Topic 2: Product innovation


Innovation and the continuous development of new and improved products are key to the design process. This topic considers the relationship between the design cycle and the product cycle. It moves on to explore the role of invention in innovation and the impact of market pull and technology push on product innovation. Establishing and developing markets for products are a critical element of the product cycle.

2.1Designers and the product cycle

2.1.1
Describe the product cycle.

2.1.2
Discuss the role of the designer in the product cycle.
Designing is part of the product cycle: as a need is generated, a product is designed, made and sold, eventually becoming obsolete. The cycle is complicated by distributors, retailers, accountants and production engineers, all of whom have an influence over the cycle. Although the designer is an integral part of the process, he or she is not necessarily in control (unlike in the design process). Computer-aided design (CAD) and computer-aided manufacture (CAM), where a prototype is produced by the designer from his or her personal computer (PC), blurs this distinction.

2.1.3
Outline the product cycle in terms of early, mature and late stages of development.
In the early stages of the product cycle, many changes to the product take place until it develops to the mature stage, where it is diffused into the market, gains acceptance and sells well. In the late stage, the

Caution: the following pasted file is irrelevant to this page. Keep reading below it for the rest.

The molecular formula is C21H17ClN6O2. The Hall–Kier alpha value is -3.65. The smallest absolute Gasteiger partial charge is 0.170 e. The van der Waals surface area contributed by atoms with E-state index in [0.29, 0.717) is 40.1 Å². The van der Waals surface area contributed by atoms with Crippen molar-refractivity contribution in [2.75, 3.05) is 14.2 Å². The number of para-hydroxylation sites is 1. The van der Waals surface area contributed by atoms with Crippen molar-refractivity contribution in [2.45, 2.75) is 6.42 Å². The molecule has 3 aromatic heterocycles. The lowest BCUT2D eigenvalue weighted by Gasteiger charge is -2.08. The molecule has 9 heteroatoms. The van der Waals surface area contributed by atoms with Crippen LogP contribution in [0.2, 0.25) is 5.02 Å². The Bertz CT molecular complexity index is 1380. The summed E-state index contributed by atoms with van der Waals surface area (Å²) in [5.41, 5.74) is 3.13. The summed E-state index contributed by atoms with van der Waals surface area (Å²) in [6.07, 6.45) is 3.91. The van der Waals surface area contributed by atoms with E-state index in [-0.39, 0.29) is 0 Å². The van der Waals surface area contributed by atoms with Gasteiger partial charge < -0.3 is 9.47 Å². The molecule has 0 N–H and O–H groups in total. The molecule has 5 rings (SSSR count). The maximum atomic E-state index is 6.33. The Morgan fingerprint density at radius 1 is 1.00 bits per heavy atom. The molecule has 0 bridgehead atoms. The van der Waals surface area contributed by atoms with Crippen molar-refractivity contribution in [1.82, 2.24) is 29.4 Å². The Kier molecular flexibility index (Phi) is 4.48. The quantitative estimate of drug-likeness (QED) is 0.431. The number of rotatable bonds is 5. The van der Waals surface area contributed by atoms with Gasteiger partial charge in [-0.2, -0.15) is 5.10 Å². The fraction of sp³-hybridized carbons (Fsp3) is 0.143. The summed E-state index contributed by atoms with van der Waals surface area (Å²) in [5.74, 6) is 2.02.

product begins to decline in need and therefore in sales.

2.1.4
Identify products that are at the early, mature and late stages of their product cycle.
The ballpoint pen is in the mature stage, as it still sells well although the design does not change much. The cassette tape is in the late stage, as it has been overtaken by successive generations of products.

2.1.5
Compare the design cycle with the product cycle.
Highlight how the design process is aimed at producing a suitable solution to a problem, and that the product cycle is concerned with putting that solution into commercial practice.

2.1.6
Discuss why for many products the product cycle has shortened.
Compare a laptop computer and a ballpoint pen. Laptop computers are an intensely competitive market, with size and power being key issues.

2.2 Invention and innovation

2.2.1
Define invention and innovation.

2.2.2
Outline the stages of innovation.
Developing an idea into a viable product; its production; marketing and sales; followed by redesign; and the cycle or spiral continues.

2.2.3
Discuss the importance of science to invention and innovation.
Science explains how the world is.

2.2.4